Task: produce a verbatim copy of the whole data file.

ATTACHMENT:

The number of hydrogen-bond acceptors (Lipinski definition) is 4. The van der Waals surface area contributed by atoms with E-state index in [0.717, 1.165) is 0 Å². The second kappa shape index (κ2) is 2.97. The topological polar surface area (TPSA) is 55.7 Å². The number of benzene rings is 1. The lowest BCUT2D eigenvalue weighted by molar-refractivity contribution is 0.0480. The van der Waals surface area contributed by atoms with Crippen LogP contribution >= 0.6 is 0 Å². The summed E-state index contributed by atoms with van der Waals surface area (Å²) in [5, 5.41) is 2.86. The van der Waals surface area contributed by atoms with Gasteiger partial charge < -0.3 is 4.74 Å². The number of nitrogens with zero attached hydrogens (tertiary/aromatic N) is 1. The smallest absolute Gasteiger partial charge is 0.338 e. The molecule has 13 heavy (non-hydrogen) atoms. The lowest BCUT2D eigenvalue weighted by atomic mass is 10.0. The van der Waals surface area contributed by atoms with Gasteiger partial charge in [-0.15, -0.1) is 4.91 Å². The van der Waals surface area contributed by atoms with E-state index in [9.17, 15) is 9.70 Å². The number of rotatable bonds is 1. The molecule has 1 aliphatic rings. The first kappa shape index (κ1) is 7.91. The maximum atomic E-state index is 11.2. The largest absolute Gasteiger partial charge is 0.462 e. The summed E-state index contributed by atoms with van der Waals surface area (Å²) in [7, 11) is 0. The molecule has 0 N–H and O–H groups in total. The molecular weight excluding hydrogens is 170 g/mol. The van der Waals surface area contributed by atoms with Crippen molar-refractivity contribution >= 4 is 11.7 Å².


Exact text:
The number of hydrogen-bond acceptors (Lipinski definition) is 4. The van der Waals surface area contributed by atoms with E-state index in [0.717, 1.165) is 0 Å². The second kappa shape index (κ2) is 2.97. The topological polar surface area (TPSA) is 55.7 Å². The number of benzene rings is 1. The lowest BCUT2D eigenvalue weighted by molar-refractivity contribution is 0.0480. The van der Waals surface area contributed by atoms with Crippen LogP contribution >= 0.6 is 0 Å². The summed E-state index contributed by atoms with van der Waals surface area (Å²) in [5, 5.41) is 2.86. The van der Waals surface area contributed by atoms with Gasteiger partial charge < -0.3 is 4.74 Å². The number of nitrogens with zero attached hydrogens (tertiary/aromatic N) is 1. The smallest absolute Gasteiger partial charge is 0.338 e. The molecule has 13 heavy (non-hydrogen) atoms. The lowest BCUT2D eigenvalue weighted by atomic mass is 10.0. The van der Waals surface area contributed by atoms with Gasteiger partial charge in [-0.15, -0.1) is 4.91 Å². The van der Waals surface area contributed by atoms with E-state index in [9.17, 15) is 9.70 Å². The number of rotatable bonds is 1. The molecule has 1 aliphatic rings. The first kappa shape index (κ1) is 7.91. The maximum atomic E-state index is 11.2. The largest absolute Gasteiger partial charge is 0.462 e. The summed E-state index contributed by atoms with van der Waals surface area (Å²) in [7, 11) is 0. The molecule has 0 N–H and O–H groups in total. The molecular weight excluding hydrogens is 170 g/mol. The van der Waals surface area contributed by atoms with Crippen molar-refractivity contribution >= 4 is 11.7 Å².